Health

Urgent call to reverse shortage of doctors in Scotland


A union has taken aim at the Scottish Government for failing to tackle the shortage of doctors in the country.

The British Medical Association (BMA) said many doctors in the country are at breaking point, with pressures of the Covid-19 pandemic increasing their workflow, causing “huge fatigue, frustration and unhappiness”.

BMA chairman Dr Lewis Morrison has urged the Scottish Government to enforce a “proper plan” to reverse the shortages of doctors in both specialties and general practice to reduce the workload faced by those currently practicing.

He said improving the working circumstances of doctors must be “at the top of government and health boards’ to-do list”.

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“It has become crystal clear that the main reason that we cannot keep up with all the demands on us is we simply haven’t the number of doctors we need; to deliver ‘normal’ healthcare, let alone manage the massive additional burden the pandemic has placed on us,” he said.

“We have been waiting a very, very long time for Scottish Government to produce a proper plan to reverse the shortages of doctors in many parts of Scotland and in many specialties and general practice, and even if we see one soon, it will need to not just plan for the future, and in detail, but deal with the very real issue of retaining the doctors we do have when so many are exhausted and looking to reduce their workload, leave or retire.”

Dr Morrison, who will step down as chairman in autumn next year, set out several steps he believed the Scottish Government should take in 2022 to help relieve the pressure on doctors and NHS Scotland.

These included better salaries for doctors as inflation increases and “an open and honest conversation on the future of the NHS”.

Dr Morrison also called for a full delivery of the Scottish General Medical Services (GMS) Contract (1 April 2018) – a joint agreement between the Scottish Government and the BMA to improve health for patients, provide financial stability for GPs, reduce GP workload and encourage new entrants to the profession as well as help retain existing GPs.

“Obviously the current anxiety about just how much the omicron Covid variant will affect the public and ourselves looms very large, but in many ways the pressures we found ourselves under for virtually all of 2021 are not because of Covid but so many other things, many of which were there before the pandemic,” he said.

“Indeed, if my successor is in the same position of genuinely fearing for the future of our healthcare workforce when they write this message next year – even though Covid is potentially presenting less of a threat – then as a country we will have failed our NHS and the people who work in it.

“More doctors will take time to train and recruit, but again that can’t be an excuse for not dealing with the huge fatigue, frustration and unhappiness many doctors are currently suffering from.”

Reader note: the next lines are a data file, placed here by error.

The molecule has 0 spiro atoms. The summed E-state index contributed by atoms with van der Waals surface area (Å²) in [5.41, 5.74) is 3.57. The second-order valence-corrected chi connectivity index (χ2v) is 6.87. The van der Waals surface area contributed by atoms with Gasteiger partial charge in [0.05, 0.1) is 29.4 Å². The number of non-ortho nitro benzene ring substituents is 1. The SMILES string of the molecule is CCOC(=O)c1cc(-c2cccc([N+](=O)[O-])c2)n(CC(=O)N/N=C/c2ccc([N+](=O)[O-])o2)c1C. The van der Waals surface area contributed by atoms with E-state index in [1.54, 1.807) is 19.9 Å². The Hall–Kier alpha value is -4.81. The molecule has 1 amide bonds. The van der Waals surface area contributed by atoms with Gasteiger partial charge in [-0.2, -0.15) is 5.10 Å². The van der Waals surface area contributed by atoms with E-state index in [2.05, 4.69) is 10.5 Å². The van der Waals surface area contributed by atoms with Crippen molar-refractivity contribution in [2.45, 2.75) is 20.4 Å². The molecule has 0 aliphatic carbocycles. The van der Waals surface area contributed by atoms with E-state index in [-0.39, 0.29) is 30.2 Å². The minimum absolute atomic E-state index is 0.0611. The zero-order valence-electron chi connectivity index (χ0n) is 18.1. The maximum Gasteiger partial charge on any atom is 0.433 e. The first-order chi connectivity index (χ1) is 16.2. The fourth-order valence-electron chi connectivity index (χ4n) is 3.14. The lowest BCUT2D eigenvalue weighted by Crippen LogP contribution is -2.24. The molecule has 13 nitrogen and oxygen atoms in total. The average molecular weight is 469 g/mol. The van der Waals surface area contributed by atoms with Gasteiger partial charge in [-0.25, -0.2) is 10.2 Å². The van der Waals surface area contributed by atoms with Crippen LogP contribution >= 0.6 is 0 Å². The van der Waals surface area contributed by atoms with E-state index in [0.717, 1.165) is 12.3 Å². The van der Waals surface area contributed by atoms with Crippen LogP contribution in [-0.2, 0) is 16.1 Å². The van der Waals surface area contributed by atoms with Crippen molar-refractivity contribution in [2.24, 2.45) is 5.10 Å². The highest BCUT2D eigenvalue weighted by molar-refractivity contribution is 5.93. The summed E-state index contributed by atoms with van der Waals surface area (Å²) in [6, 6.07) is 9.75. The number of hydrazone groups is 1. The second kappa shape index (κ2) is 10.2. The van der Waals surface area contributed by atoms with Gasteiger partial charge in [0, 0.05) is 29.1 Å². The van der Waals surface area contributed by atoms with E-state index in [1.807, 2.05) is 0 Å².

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Dr Morrison praised doctors for their “astonishing” efforts during the pandemic, and said they deserve better in 2022.

In November this year, the Royal College of Physicians and Surgeons of Glasgow published its Scottish Medical Workforce Solutions Paper, providing recommendations to address the ongoing workforce challenges within NHS Scotland.

The paper reviewed current key issues and outlines a series of actions to be considered across three strands: planning, supply and retention.

Commenting on its publication, president of the College, Professor Jackie Taylor, said staff shortages and heavy workloads is “nothing new” and existed before the pandemic.

She said the research identifies the core challenges faced by those working in the healthcare sector to establish a “healthier health service for the benefit and value of everyone.”

A Scottish Government spokeswoman said the country has “a record number” of NHS Scotland staff, with more GPs per head in Scotland than in the rest of UK.

She said staffing levels have increased by 3.6% in the last year – nine consecutive years of growth – and that NHS medical staff in Scotland are “the best paid staff in the UK”, with a recent 3% pay rise introduced in April this year.

“We are investing in a range of measures to further enhance staffing levels and providing more than £1 billion of targeted investment for recovery and renewal through our NHS Recovery Plan,” she said.

“Our record winter package of over £300 million of investment will support health boards and their staff over the coming months and we have made £12 million available specifically to support the wellbeing of the workforce.”

She said the Scottish Government is on track to deliver on its commitment of 800 additional GPs from 2017 figures in the next decade.





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